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Macro, Getting Up Close


Macro photography has been a part of photography, longer than Photography was called "Photography". But when photography reached the developmental stages, Macro and Micro capturing were simultaneously born.

In the 1820-s-1830's Photography was born in several ways and by several people, along with the first photograph ever by Niepce and the application of the Daguerreotype.





Before the Daguerreotype, in the 1800s, a man named Thomas Wedgewood experimented with a process called photomicrography, according to Will Moneymaker. The history of science is much older than the camera, I suppose.


Many scientists, philosophers, and artists continued to work on "photomicrographs" to study photography and microphotography. Henry Fox Talbott, in 1930, continued to experiment with processes.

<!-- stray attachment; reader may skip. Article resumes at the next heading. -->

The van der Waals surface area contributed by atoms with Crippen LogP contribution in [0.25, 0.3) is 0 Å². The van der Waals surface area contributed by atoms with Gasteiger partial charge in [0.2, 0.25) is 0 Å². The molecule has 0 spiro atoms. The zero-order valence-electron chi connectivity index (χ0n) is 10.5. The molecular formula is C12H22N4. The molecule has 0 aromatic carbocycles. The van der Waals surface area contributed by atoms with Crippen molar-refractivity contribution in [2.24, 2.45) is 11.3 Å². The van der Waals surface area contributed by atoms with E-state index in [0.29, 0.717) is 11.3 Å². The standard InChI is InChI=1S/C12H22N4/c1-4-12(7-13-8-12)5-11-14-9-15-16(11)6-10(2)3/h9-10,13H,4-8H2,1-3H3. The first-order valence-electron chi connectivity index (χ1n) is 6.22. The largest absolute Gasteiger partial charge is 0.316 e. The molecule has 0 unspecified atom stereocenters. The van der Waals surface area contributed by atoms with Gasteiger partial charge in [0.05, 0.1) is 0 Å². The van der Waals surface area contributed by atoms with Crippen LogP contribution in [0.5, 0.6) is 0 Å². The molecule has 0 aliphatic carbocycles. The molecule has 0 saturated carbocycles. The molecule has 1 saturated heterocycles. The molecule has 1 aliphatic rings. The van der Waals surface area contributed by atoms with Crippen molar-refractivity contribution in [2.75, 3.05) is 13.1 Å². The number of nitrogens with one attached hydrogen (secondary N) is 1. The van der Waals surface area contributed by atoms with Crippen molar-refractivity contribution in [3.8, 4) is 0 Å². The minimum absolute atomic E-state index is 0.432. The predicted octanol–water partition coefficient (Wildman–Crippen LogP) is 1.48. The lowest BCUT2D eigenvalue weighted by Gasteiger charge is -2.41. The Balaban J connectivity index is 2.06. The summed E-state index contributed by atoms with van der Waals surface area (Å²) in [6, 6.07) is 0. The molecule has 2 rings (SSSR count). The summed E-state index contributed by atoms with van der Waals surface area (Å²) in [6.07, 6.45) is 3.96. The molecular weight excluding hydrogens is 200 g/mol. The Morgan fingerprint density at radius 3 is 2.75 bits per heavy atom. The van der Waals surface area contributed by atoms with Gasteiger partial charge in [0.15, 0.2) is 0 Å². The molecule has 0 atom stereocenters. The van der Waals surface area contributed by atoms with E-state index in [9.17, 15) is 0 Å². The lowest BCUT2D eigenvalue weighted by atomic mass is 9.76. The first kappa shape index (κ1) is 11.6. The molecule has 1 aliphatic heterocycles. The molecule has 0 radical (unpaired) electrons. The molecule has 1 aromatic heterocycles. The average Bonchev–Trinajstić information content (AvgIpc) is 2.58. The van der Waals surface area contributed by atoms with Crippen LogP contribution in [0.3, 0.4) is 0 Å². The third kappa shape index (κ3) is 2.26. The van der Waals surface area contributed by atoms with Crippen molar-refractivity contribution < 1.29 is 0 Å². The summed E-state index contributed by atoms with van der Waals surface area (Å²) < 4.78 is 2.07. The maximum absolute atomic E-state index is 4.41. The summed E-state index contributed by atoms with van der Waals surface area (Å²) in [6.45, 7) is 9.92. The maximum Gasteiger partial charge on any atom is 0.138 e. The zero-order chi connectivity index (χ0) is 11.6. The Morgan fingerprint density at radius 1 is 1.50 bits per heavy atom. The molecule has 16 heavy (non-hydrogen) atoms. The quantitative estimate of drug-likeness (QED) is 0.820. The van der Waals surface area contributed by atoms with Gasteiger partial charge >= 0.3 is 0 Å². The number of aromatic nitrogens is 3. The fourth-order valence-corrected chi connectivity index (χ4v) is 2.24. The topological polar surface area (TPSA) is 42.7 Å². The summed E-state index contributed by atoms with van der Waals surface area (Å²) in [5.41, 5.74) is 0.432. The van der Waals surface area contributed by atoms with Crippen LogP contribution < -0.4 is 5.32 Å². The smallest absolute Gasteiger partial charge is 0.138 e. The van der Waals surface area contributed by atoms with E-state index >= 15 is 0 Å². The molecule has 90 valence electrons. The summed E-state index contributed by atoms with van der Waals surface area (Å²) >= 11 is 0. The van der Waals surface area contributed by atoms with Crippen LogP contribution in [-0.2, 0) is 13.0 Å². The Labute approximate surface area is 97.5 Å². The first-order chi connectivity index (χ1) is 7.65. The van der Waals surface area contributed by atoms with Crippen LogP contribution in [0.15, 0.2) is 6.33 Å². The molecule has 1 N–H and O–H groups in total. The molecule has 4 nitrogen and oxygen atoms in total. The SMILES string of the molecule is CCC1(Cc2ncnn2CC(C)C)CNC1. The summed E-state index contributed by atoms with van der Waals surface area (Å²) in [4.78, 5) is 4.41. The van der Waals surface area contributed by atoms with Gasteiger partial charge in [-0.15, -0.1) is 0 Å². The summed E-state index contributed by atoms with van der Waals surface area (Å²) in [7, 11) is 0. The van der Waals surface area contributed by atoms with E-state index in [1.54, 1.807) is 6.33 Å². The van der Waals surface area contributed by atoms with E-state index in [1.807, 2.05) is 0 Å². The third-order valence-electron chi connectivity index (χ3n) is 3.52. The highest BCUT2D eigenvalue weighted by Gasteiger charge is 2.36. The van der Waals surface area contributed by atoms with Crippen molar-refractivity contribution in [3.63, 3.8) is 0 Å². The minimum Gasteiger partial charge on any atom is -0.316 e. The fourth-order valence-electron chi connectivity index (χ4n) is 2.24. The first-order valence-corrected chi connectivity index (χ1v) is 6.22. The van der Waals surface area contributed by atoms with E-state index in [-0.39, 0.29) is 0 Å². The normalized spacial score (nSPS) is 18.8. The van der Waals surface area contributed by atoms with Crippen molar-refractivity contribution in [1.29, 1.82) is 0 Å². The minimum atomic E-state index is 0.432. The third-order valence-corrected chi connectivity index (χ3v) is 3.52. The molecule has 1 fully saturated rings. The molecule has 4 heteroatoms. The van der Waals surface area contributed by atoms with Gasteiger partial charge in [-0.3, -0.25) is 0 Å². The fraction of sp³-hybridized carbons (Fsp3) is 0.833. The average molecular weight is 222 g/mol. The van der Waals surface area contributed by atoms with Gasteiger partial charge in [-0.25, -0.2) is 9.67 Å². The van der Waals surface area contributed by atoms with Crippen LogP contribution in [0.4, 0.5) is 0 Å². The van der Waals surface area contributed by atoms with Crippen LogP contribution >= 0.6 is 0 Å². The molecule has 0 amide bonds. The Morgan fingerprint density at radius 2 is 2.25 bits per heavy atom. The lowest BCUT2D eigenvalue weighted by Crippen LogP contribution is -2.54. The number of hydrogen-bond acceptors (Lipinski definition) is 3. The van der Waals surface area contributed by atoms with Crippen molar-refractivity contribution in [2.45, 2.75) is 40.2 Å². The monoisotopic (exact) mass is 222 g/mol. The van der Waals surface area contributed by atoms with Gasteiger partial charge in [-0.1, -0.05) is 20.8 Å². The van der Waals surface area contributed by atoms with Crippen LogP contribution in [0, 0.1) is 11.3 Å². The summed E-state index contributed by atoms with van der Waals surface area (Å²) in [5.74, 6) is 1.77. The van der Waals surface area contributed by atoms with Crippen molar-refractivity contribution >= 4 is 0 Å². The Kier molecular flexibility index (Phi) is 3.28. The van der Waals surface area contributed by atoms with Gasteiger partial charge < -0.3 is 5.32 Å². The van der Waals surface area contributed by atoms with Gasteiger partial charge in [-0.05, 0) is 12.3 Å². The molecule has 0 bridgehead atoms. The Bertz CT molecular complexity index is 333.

Wedgewood's studies, "who wrote a paper dealing with methods of copying paintings using light and silver nitrate", created a sounding board for creating small photographs from microscopes at a magnification of 20X.



As I learn continuously how the macro world is much different, yet informative, surreal, and abstract, I study the parts of things, the essence of them in our world. It is not until we realize the significance of small, or rather, zooming in, as Aaron Siskind would put it, that we realize the importance of understanding the macro world.











 


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